Senator Ed Markey preparing to rock out with fans in Longmeadow. (WMP&I)
LONGMEADOW—The Markey Bus steamed into the parking lot here at Williams Middle School, almost the geographic center of this noted Springfield suburb. A number of local luminaries, Green New Deal enthusiasts and a mostly socially-distant crowd were there waiting for him. Senator Ed Markey mostly spoke about racial social justice. Those who spoke before him enumerated his work on a host of issues, not least of which was legislation and advocacy on the environment.
Markey would visit Springfield’s North End later that day. Yet, earlier in the week and a few miles down the road, his rival in the Senate race would pull a larger crowd downtown. After a quick stop in Forest Park—which mostly forms the border between Springfield and Longmeadow—Newton Congressman Joseph Kennedy, III met supporters on Court Square, rallied them and posed for photos. In only a week’s time, even here in Western Massachusetts, the shape of the race is becoming clear.
Trailing in several polls, Kennedy is betting on a surge in urban turnout in the commonwealth’s cities. Meanwhile, Markey remains strongest in more affluent suburbs. Neither has completely conceded these areas to the other, but the breakdown is clear.
For much of this race, the arguments have been around style of representation. Despite the overwrought insistence from the Markeyverse that Kennedy is to their man’s right, the two Democrats largely align on the issues.
Many Massachusetts political navel-gazers believe that Markey has banked a considerable vote among young voters, party activists, and those with college degrees. They have already voted either via mail or early voting.
In Longmeadow, that seemed to largely be the case. Many here had already voted, although hardly everybody. There were the normal exhortations to keep getting out the vote and reaching last-minute voters.
A parade of speakers feted Markey’s record. State Rep Brian Ashe touted Markey’s responsiveness. Longmeadow Democratic Town Committee Chair Michele Marantz highlighted Markey’s environmental record. The LTC’s chair emerita and Democratic State Committee Candy Glazer pointed to the senator’s work on gun control—and Elizabeth Warren’s endorsement.
“I really do feel good, but I’m going to be going to go 24 seven. All gas no brake,” he said in an interview in Springfield later.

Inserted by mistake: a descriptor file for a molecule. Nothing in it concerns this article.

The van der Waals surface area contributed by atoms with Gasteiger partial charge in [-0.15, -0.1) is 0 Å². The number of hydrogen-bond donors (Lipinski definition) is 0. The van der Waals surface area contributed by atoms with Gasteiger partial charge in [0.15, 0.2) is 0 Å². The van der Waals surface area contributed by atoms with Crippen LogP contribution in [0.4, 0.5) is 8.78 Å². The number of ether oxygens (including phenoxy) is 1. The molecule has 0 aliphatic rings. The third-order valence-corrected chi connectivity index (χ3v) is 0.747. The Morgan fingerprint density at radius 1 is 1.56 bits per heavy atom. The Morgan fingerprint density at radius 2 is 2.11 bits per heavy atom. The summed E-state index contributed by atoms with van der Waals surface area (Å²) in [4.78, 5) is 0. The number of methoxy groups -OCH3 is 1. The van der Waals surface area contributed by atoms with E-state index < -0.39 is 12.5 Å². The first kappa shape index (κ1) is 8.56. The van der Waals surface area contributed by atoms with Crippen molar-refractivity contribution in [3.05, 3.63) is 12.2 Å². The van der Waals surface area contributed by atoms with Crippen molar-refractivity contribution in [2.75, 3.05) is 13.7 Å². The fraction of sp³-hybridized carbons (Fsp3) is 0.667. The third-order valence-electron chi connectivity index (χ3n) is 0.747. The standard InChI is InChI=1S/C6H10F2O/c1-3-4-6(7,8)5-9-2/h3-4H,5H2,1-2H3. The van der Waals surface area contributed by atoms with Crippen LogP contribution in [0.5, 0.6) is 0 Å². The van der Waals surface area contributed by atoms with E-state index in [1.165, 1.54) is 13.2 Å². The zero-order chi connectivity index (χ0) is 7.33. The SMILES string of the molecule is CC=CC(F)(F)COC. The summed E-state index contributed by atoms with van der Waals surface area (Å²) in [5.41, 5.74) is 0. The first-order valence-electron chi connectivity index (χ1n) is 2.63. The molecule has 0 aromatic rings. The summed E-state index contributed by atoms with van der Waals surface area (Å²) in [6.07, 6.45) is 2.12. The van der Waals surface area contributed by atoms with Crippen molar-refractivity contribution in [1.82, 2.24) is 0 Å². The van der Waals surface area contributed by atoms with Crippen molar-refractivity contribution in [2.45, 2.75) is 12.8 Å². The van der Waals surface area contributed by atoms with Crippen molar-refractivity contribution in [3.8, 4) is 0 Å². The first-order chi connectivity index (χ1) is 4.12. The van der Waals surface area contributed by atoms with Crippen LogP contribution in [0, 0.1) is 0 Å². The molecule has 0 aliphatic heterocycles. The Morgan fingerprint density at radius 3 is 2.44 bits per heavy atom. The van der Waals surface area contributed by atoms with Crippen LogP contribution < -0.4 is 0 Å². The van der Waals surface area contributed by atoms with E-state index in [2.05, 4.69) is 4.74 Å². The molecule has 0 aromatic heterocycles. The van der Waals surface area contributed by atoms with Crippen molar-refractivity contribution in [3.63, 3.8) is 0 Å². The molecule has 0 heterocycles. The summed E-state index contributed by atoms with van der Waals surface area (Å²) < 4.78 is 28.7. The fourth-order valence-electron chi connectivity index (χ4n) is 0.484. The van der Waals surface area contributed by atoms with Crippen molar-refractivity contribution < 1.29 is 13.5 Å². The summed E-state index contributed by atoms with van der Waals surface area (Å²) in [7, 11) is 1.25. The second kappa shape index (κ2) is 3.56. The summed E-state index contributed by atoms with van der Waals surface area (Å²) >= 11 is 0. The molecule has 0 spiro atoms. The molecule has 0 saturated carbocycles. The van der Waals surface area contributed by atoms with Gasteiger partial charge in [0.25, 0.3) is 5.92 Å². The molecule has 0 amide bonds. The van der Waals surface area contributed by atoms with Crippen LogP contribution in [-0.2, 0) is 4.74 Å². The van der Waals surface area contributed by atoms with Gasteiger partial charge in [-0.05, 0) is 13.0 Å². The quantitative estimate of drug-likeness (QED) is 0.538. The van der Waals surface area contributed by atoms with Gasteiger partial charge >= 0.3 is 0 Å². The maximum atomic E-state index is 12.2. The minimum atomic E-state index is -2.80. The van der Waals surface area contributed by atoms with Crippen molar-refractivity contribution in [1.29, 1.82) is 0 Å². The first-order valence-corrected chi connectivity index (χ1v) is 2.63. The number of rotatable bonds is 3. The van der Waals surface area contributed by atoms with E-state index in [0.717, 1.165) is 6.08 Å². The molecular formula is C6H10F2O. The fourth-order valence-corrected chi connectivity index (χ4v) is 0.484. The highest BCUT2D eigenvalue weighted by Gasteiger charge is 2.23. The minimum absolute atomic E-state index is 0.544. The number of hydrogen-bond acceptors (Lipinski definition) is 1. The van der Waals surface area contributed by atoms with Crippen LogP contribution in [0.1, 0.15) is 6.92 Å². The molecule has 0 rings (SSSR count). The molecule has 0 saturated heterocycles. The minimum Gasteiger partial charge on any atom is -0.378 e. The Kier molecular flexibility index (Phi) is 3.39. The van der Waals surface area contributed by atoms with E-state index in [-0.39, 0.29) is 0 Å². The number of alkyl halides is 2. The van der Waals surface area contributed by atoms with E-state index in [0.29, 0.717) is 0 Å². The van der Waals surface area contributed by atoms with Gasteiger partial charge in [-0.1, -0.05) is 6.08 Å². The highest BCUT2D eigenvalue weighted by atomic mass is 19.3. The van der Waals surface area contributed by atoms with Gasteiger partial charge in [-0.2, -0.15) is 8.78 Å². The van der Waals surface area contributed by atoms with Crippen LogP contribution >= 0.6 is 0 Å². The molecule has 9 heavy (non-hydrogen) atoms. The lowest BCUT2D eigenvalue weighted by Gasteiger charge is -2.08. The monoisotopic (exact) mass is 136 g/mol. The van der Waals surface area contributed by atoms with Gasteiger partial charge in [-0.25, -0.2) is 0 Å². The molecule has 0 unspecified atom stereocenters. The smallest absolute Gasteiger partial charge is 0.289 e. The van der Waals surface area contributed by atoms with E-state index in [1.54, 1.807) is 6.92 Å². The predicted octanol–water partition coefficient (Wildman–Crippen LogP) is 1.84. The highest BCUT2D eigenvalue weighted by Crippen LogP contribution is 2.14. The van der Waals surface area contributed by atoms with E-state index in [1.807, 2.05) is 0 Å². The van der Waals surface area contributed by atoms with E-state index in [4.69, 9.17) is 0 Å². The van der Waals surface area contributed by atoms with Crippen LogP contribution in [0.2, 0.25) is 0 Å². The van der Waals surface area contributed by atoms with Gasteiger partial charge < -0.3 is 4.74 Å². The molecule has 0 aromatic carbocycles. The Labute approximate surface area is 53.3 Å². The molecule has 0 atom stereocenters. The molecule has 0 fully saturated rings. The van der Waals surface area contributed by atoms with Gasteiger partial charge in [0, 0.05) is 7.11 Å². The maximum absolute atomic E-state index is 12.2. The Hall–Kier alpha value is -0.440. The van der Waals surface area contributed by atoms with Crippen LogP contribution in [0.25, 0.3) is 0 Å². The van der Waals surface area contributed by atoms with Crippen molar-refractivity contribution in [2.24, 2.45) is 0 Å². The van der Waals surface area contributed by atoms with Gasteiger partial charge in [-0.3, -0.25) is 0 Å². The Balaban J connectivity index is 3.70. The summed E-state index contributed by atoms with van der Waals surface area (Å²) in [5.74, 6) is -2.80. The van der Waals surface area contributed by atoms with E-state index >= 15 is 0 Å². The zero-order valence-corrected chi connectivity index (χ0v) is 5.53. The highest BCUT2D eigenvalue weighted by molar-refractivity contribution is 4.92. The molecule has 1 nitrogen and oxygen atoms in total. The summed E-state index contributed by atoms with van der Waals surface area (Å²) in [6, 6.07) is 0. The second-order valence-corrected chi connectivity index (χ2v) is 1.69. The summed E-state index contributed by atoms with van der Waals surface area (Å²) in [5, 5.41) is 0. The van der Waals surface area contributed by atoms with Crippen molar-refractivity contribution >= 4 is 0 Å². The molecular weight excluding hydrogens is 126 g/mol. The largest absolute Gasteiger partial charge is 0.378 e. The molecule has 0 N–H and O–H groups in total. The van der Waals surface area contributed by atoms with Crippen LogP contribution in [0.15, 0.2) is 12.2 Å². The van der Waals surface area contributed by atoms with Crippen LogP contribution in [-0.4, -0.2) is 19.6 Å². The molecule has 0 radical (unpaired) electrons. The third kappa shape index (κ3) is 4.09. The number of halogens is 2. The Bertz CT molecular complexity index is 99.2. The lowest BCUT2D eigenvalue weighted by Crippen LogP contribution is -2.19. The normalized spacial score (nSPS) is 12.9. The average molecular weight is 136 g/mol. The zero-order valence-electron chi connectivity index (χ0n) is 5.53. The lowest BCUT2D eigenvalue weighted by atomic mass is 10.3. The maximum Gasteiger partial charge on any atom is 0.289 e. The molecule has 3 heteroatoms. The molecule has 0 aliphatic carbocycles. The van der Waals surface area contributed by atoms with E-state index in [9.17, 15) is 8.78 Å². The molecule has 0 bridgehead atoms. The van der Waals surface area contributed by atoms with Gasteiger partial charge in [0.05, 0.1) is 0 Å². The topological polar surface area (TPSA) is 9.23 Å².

The advantage Markey has built with more affluent voters who largely voted early defines Kennedy’s task. Not only must he win primary day voters, but he must maximize their numbers.
A different Carlos Gonzalez revs up the crowd for Joe Kennedy in early August (WMP&I)
Thus his itinerary over the last 10 days. It has brought him to Gateway Cities to juice the vote. Early in August he held a large—by COVID era standards— rally in the North End. Kennedy has enjoyed some noted establishment Latino support in Springfield throughout the campaign. But the throngs that day seemed encompass more than that relatively small clique.
When Markey held his North End rally outside Medina’s Supermarket, he had some prominent Latino supporters with him. State Representative Carlos Gonzalez, as is his wont, dialed things up to a 15 as emcee. Elizabeth Cardona, who once ran former Governor Deval Patrick’s Western Mass office, offered a forceful defense of Markey.
So cometh the Markey-mobile to the North End. (WMP&I)
Markey himself spoke about economic opportunity for all. He likened his family’s story to the black and brown families that now largely occupy the neighborhoods in Malden and Lawrence where the Markeys have their roots.
Yet, the audience seemed more monochromatic than one might expect in the heart of Hispanic Springfield.
After his Court Square rally last week, Kennedy discussed why he felt he was resonating in communities like Springfield and how he would represent them in the Senate.
“It’s that voices of much of Western Massachusetts aren’t actually being fully represented,” he said. A mantra throughout his campaign has been a promise to show up.
The needs of Holyoke, Pittsfield or Springfield are not necessarily unique, he said. However, “the solutions aren’t cookie cutter, you have to build up local credibility, you have to put the right people together.”
Before his Court Square stop that day, Kennedy and his wife Lauren stopped at the JFK Eternal Flame in Forest Park, something his uncle Edward Kennedy did whenever he was in town. The stop was not on his itinerary, but it was something many warmly received once WMP&I tweeted out a snapshot of the visit.
Whether it is that promise to be here of Kennedy mystique, the congressman’s pitch crosses racial lines.
His campaign has also pulled in fairly large groups of people in historically black Mason Square. He received a warm reception Monday at Russ’s, a noted Springfield breakfast nook that draws a whiter, somewhat working-class crowd. There was similar response at Lids Live Well, a small health club in Chicopee, and even chatting with random motorists as he walked around Aldenville in Chicopee.
That presence and desire for something new—at least for US Senate—was the common thread.
Rep. Joe Kennedy with supporters in Court Square last week. (WMP&I)
Urban Hampden County has not seen as high a early ballot return rate, suggesting a larger turnout on primary day. There and other cities in the commonwealth may be where Kennedy makes his last stand even as Markey is hunting for those votes too.
“Western Massachusetts is very important to me,” he told WMP&I Saturday. “I’ve spent a lot of time out here, because I care about them. And I care about the issues that they care about.”